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Cowboy’s Quill: Advice on writing about the West



By Doug Hare EBS Staff

How does someone become a writer of the American West? Well, here is my unsolicited advice.

I’ve met a lot of folks who like to talk about how they are going to write a book “one day.” Well, anyone can dream of being a writer, but writers write. It may sound trivial, but the first prerequisite of becoming a writer is to put pen to paper.

Writing is a craft, one that must be practiced to be mastered. A few lines of doggerel or a paragraph of drivel is better than nothing. Even for the most talented of writers, the editing process is where many of the best sentences magically appear. Once you can see the forest for the trees, it’s easier to find the trailhead.

Another piece of universal writing advice is to “write what you know.” But it’s often misunderstood. It doesn’t mean that we should all strive to write some thinly-veiled autobiography. No, I think that the old adage means that we should mine our own life experiences first, and then blend them with our imagination’s ability to transport into different time periods, places, and the minds of others.

This rule also entails that writers should be amateur historians. None of us have likely robbed a stagecoach, but it helps to know who these two-bit outlaws were and why they chose their profession or what it might have felt like to lose all your earthly possessions at gunpoint in a matter of moments. Our history, if looked at objectively, is a tale of brutal, violent, lawless past that we have not yet collectively atoned for.

There is still room to write about the strong, silent cowboy type. That stereotype still exists in modern day Montana; I’ve met them from time to time. We must address the myths and wrestle with the stereotypes that we are pigeon-holed by head on.

There are reasons we choose to live west of the 98th meridian. Some of us were drawn here by the idea of a place where we would be less bothered by sidewalks, streetlights, car horns and stoplights. Most people who live in big cities don’t inherently understand or fully appreciate the solace of open spaces. There is still much to be said not only about what draws people West, but also what keeps us here in the land of fire and ice.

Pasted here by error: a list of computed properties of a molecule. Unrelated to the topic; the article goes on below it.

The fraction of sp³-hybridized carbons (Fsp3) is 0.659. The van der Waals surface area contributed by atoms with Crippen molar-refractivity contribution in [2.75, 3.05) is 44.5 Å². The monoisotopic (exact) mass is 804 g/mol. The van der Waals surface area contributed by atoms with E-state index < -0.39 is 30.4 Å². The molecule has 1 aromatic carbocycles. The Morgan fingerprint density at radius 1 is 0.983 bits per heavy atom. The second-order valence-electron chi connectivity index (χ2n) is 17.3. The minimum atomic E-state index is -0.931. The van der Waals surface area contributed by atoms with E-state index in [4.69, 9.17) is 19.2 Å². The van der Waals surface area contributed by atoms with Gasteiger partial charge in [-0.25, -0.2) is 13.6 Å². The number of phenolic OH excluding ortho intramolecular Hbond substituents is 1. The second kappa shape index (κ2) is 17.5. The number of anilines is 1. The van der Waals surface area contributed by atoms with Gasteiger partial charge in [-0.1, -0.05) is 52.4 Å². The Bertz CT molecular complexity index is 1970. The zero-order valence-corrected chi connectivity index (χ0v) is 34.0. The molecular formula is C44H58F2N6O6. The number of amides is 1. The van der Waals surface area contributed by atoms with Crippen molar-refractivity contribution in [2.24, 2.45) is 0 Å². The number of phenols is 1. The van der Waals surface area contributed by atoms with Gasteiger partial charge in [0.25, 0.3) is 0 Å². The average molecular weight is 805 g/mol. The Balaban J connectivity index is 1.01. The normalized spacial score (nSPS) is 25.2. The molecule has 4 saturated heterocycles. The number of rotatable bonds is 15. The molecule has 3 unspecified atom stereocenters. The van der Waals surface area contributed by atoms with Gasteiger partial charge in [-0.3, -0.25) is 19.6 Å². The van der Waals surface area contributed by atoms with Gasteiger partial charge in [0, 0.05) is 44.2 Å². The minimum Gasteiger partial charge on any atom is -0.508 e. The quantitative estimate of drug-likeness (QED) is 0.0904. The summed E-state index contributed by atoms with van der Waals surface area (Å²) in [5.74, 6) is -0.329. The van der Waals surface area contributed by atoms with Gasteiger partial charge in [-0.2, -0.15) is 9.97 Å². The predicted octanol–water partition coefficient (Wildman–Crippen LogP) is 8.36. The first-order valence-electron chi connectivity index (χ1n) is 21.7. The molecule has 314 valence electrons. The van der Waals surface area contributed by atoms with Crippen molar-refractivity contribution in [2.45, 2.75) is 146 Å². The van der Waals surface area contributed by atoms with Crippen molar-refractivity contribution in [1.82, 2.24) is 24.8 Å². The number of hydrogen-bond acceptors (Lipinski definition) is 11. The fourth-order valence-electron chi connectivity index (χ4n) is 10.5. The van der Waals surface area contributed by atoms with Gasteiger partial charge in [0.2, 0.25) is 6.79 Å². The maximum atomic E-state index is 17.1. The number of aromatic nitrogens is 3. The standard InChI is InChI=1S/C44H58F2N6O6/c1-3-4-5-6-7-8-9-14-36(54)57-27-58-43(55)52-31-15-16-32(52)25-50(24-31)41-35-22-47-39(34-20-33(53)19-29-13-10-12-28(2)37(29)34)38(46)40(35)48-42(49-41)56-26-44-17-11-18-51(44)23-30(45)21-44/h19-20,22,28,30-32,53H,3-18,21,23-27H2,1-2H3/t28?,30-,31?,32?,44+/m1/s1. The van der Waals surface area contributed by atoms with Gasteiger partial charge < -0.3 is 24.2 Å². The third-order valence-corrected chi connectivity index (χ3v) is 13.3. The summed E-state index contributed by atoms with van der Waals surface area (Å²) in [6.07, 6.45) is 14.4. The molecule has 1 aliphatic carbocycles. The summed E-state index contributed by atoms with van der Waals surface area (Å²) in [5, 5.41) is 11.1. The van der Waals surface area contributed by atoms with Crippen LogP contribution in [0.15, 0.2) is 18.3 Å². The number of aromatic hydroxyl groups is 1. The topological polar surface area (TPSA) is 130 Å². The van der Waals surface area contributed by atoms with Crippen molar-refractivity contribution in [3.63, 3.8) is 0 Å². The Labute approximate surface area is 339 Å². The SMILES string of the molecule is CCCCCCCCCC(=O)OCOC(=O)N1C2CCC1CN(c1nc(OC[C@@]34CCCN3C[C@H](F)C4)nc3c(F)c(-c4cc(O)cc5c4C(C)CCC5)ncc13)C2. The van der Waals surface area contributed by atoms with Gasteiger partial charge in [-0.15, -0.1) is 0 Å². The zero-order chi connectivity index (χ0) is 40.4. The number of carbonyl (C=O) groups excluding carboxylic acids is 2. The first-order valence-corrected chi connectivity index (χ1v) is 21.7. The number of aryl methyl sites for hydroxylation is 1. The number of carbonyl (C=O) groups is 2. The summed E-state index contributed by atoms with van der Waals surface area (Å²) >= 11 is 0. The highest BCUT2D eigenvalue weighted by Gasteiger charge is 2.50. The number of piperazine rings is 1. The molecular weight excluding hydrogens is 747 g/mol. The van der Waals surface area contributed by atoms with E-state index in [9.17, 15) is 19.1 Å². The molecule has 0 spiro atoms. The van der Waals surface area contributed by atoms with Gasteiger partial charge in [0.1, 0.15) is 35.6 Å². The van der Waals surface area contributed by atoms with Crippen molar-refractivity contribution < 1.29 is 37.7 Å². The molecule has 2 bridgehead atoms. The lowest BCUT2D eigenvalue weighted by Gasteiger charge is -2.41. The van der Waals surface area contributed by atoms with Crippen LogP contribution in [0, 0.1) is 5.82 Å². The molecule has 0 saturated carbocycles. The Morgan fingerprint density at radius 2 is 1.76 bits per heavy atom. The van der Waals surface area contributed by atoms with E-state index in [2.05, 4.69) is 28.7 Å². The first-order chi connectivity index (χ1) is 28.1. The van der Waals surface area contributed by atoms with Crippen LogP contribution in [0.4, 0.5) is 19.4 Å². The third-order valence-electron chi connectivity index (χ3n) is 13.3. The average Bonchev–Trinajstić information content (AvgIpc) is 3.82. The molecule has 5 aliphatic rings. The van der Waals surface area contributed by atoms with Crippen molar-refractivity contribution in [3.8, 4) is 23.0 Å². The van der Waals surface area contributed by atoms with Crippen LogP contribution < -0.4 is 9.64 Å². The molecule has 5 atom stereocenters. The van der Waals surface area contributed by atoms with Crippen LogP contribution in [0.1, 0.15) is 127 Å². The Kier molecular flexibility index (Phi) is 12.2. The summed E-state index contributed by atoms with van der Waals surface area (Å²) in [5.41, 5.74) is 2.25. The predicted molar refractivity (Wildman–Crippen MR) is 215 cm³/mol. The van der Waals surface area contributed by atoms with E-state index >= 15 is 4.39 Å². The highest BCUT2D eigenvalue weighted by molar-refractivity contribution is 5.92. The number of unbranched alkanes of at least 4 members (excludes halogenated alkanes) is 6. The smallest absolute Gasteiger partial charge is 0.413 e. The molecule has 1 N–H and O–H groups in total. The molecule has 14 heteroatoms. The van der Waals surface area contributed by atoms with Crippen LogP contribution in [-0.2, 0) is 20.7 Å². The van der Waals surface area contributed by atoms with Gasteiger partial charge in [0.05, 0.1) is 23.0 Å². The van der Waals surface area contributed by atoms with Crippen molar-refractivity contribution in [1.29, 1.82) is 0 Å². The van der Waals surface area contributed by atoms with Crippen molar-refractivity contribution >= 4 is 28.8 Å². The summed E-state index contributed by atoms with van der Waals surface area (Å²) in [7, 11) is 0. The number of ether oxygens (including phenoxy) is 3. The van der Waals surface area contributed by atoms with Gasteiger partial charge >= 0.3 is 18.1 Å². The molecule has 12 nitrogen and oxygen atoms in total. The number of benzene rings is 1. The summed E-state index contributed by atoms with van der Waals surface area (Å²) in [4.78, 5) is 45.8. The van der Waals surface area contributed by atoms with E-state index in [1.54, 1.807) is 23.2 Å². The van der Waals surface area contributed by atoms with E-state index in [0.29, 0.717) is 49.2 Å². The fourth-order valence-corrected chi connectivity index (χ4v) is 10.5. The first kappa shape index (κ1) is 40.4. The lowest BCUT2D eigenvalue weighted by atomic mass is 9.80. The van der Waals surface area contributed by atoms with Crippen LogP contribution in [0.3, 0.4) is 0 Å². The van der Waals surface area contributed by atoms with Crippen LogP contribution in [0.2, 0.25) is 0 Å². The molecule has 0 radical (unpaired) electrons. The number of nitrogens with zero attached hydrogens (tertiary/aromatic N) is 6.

If you want to learn more about what it takes to become a chronicler of the region we live in, I wholeheartedly recommend “West of 98: Living and Writing the New American West,” a collection of 66 established Western authors expounding, alternately praising and cursing, how the land they live in shapes their work, edited by Lynn Stegner and Russell Rowland.

As Rowland writes, “Westerners have a history that is as hard to overlook as a ten-gallon hat…We know that the wild, wild West where men were tough as nails and women were just as tough but looked good in gingham is a myth, but not entirely.”

Maybe we aren’t as sophisticated as the fancy East Coasters or even those on our own coast. But we, as Westerners, needn’t have an inferiority complex. One of the great virtues of the Westerner is and has always been our authenticity and lack of pretension. Those qualities should be reflected in our words.

Doug Hare is the Distribution Director for Outlaw Partners. He studied philosophy and American literature at Princeton and Harvard universities.

Joseph T. O'Connor is the previous Editor-in-Chief for EBS newspaper and Mountain Outlaw magazine.

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